CHINA SHOULD BE BETTER PREPARED FOR “BABY HATCH” CHILDREN
New York Dr. Cesar Chelala
As Australia is still discussing the use of "baby hatches", they are becoming more frequent in several countries. They are now used in China, Germany, Japan, The Czech Republic, Italy, Malaysia, Russia, Poland and Hungary.
Baby hatch centers are places where people (usually mothers) can bring their children, usually newborn, and leave them anonymously in a safe place to be cared for. These centers have been in existence in one form or another for many centuries. In 1198 the first “foundling wheels” were used in Italy. The name refers to the fact that mothers placed the child in a cylinder which was turned around so that the baby went inside a church while the mother rang a bell to alert caretakers.
Although foundling wheels were stopped being used in the late 19th century, a modern form, the baby hatch (called ‘baby box” in the Czech Republic or “window of life” in Poland) was introduced again in 1952. In its modern form it is used in many countries such as in Germany, where there are around 100 hatches and in Pakistan, where there are over 300 in use today.
In the past, babies were abandoned mainly because they were born out of wedlock. Today, baby hatches are used by mothers unable to care for their own child, because they don’t want to divulge their identity or because the child is sick. In India and Pakistan, they are used to provide an alternative to female infanticide.
Some experts believe that the number of such places, known as “baby safety islands” as they are officially known in China, will increase dramatically in the future. Today, almost the same number of girls and boys are left in these places. The creation of those centers has provoked concern, because many people believe that they will encourage more parents to abandon their children, a notion disputed by people such as Fuxian Yi, a population expert at the University of Wisconsin-Madison.
In some cases, abandoned children have serious birth defects, and parents are unable to care for them because of the high costs involved. It is estimated that at least 900,000 children are born annually with a congenital anomaly in China. According to government officials, baby hatches are needed because many of the abandoned children have disabilities in need of immediate medical attention.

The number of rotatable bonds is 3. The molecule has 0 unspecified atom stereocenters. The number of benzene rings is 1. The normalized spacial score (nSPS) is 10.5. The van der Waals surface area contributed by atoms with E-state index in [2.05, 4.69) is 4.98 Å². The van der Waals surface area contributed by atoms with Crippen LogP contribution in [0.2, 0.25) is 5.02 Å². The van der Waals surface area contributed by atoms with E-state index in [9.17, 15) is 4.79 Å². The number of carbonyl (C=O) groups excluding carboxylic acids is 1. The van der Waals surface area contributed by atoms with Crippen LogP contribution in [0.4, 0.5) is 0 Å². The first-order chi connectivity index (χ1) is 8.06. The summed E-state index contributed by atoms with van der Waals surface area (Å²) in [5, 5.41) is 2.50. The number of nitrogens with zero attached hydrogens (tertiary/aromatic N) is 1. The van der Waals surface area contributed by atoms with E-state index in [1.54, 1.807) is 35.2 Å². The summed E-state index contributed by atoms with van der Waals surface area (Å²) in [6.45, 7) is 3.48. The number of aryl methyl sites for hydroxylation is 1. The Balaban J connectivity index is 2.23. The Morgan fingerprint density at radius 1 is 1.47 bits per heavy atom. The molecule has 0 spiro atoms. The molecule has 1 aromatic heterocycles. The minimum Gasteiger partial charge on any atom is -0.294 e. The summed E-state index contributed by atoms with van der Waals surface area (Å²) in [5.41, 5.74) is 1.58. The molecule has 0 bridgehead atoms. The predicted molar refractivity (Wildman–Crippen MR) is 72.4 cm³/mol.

Although China has a birth-defect monitoring system since 1986, and has prenatal care and examination and neonatal disease screening programs, they are not universally used throughout the country. At the same time, compulsory pre-marital check-ups have been eliminated and, as a result, have fallen from 80 percent in 2008 to 41 percent in 2011, even though they are provided for free in many cases. As a result, many couples take fewer precautions against the possibility of having babies with birth defects.
Although it is not possible to totally eliminate the possibility of having children with birth defects since many of them are due to genetic causes, women can take a series of precautions to lower the chance of having them. Women can increase their chances of having healthy babies by adopting healthy behaviors and managing health conditions before becoming pregnant.
For example, it is known that if a woman has enough Folic acid, which is a B vitamin, in her body at least one month before and during pregnancy, this can help prevent major birth defects in her baby. Women should also avoid alcohol at any time during pregnancy, since alcohol passes to her baby through the umbilical cord.
Pregnant women should also stop smoking and avoid using “street” drugs, and let their doctors know about any medication they are taking. At the same time, pregnant women should also prevent infections, maintain a healthy weight, keep diabetes under control and have all required vaccinations.
For some experts, the number of abandoned children in China is the result of deficiencies in the country’s welfare system, particularly for children born with illnesses or disabilities. In that regard, they insist on the importance for the country to have a unified and responsive welfare system adequate to the needs of the population.
To ease families’ burden, there should also be a national insurance program for all birth defects and hereditary conditions. This policy will also lower the number of mothers who abandon their children because they cannot afford the high costs of medical treatment.
In addition, the government could consider relaxing the terms for adopting children, particularly those that are physically challenged. By adopting a wide range set of measures, the government could better address what could quickly become a serious problem regarding abandoned children.
Cesar Chelala, MD, PhD, is the foreign correspondent for The Middle East Times International (Australia).